Leona Helmsley may have had a reputation as a tough boss – and a conviction for failing to pay taxes in a timely manner – but the wife and sole heir of hotel magnate Harry Helmsley left behind a legacy that has gone to help millions of people around the world, as well as in Israel. Israel, in fact, gets a special section all of its own in the Helmsley estate, which is valued at $5 billion and is being given away on a daily basis by a group of four trustees whose job it is to disburse the late Mrs. Helmsley’s money.
“Mrs. Helmsley had a vision of her money being used to improve the lives of people around the world,” said Sandy Frankel, Leona Helmsley’s attorney for nearly two decades and now one of the trustees charged with giving away her money. “I am often asked questions about what she did or didn’t during her lifetime, but I prefer to concentrate on her legacy, and that, I think, is what she should be remembered for.”
In the the past five years, Frankel and his fellow trustees have given away nearly a billion dollars, almost $150 million of it just in Israel. Currently, the Leona B. and Harry M. Helmsley Charitable Trust is one of the top ten such trusts in the world. “It’s a pretty unique job,” said Frankel of his task of giving away the Helmsley fortune. “Not everyone has the chance to do something like this.”
The Helmsleys owned some of the most prime pieces of Manhattan, from top Park Avenue buildings to a chain of luxury hotels to the Empire State Building. Harry Helmsley died in 1997, leaving all his assets to Leona, who herself passed away in 2007. Their only child died in 1982, so Leona Helmsley, with no one to will her money to, gave it all away.
The image most people have of Leona Helmsley is actually of actress Suzanne Pleshette, who played Helmsley in the 1990 TV film “Queen of Mean.” The film purported to describe her relationship with workers, husband Harry, and the US government, which eventually convicted her for tax evasion, and it was anything but complimentary. Leona Helmsley was portrayed as a shrewish, conniving snob, with nary a redeeming quality.
It certainly didn’t portray her generosity, which, said Frankel, was common knowledge in her circles even when she was alive. But speaking to The Times of Israel in an exclusive interview, Frankel said he preferred to remember Helmsley for all the good her fortune is doing now.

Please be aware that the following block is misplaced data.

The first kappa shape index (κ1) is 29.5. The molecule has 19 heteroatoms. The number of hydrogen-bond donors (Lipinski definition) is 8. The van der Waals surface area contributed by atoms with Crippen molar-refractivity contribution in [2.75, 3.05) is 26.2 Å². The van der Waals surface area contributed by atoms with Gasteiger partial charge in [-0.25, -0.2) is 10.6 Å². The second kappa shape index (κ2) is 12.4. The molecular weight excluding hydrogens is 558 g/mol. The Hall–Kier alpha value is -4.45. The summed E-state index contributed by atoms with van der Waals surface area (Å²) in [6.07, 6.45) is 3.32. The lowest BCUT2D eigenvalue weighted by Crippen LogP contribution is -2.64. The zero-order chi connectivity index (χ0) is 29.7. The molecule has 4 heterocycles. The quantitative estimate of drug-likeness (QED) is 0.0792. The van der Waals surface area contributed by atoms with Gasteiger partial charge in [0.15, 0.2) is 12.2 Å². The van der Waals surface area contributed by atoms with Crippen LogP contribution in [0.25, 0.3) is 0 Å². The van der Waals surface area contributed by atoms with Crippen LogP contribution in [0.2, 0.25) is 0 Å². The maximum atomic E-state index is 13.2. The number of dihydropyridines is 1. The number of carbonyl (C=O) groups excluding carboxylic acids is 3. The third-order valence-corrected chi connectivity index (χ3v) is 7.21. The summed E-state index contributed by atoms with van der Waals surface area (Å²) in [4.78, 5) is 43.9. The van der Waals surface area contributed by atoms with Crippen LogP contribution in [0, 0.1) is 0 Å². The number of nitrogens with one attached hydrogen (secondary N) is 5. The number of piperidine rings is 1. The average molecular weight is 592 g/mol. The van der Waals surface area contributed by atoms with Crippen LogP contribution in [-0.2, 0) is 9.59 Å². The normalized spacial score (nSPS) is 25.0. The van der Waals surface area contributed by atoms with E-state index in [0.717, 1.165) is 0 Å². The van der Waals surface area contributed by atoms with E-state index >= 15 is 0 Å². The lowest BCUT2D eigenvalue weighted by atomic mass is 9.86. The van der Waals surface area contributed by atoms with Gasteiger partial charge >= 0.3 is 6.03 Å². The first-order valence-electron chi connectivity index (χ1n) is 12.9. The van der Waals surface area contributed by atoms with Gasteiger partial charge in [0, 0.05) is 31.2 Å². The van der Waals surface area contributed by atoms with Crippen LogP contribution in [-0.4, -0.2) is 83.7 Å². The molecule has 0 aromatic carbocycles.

“We have provided grants for basic medical research that seeks to fight common diseases that claim many lives annually using nanotechnology, genomics, and microbial research. We’ve provided funds for programs to bring health care to rural areas that don’t have access to quality – or any – care. We’ve invested in solutions to help people with Type I diabetes. And we’ve given millions to children’s programs, such as programs in Africa that provide schooling, meals, and basic living needs to children, and we’ve provided grants for schools of all types, from elementary schools to institutions of higher education.”
Education and health in Israel is also a priority for the trust, said Frankel; about 80% of the Israel funding has gone to major universities and research centers and rural healthcare. Among those programs is one in robotics at Ben Gurion University and a program sponsored by the Clalit Health Fund to digitize patient records. In addition, the trust has provided funds to ensure that researchers have the resources to do their work at Israeli universities, helping the country to avoid brain drain. Other grants have gone to fund research in agritech, air pollution control, and marine biology related to gas exploration, among others.
How did Israel end up on the Helmsley Trust’s radar?
“When I joined the board of trustees, which consists of two of Mrs. Helmsley’s grandchildren, a business associate, and myself (a fifth member, Leona Helmsley’s brother, passed away several years ago), we all discussed what we felt were important objectives for our grants. I said that I thought Israel would be an appropriate place to distribute funds, and the other trustees agreed – hence the Israel portion of the grants.”
According to Frankel, any effort that could benefit humanity is something the trustees would be interested in. Nevertheless, he said, “we don’t encourage solicitations. We have a network of people we consult with to determine where the needs are, and this network has served us very well so far.”
One “red line” for the group is politics. “We have one client, and that is the State of Israel, and the places and people that need resources the most are the ones that get them.”
A glance at the list of institutions in Israel that have received Helmsley funds – including all of Israel’s universities, Birthright, the Shalva Institute for Handicapped Children’s Families, Beit Halochem Home for Disabled IDF Soldiers, and many others – shows the wide net the Trust has cast in its Israel grants.
“So far, I don’t think we’ve made any mistakes,” said Frankel. “I think I can say we are proud of all our investments. I say that not to boast about how smart we are, but as a tribute to the institutions and people who are using the money wisely. This legacy is a very valuable one, and our mission – to fund projects that will benefit humanity – is very specific. I think Mrs. Helmsley would be very proud.”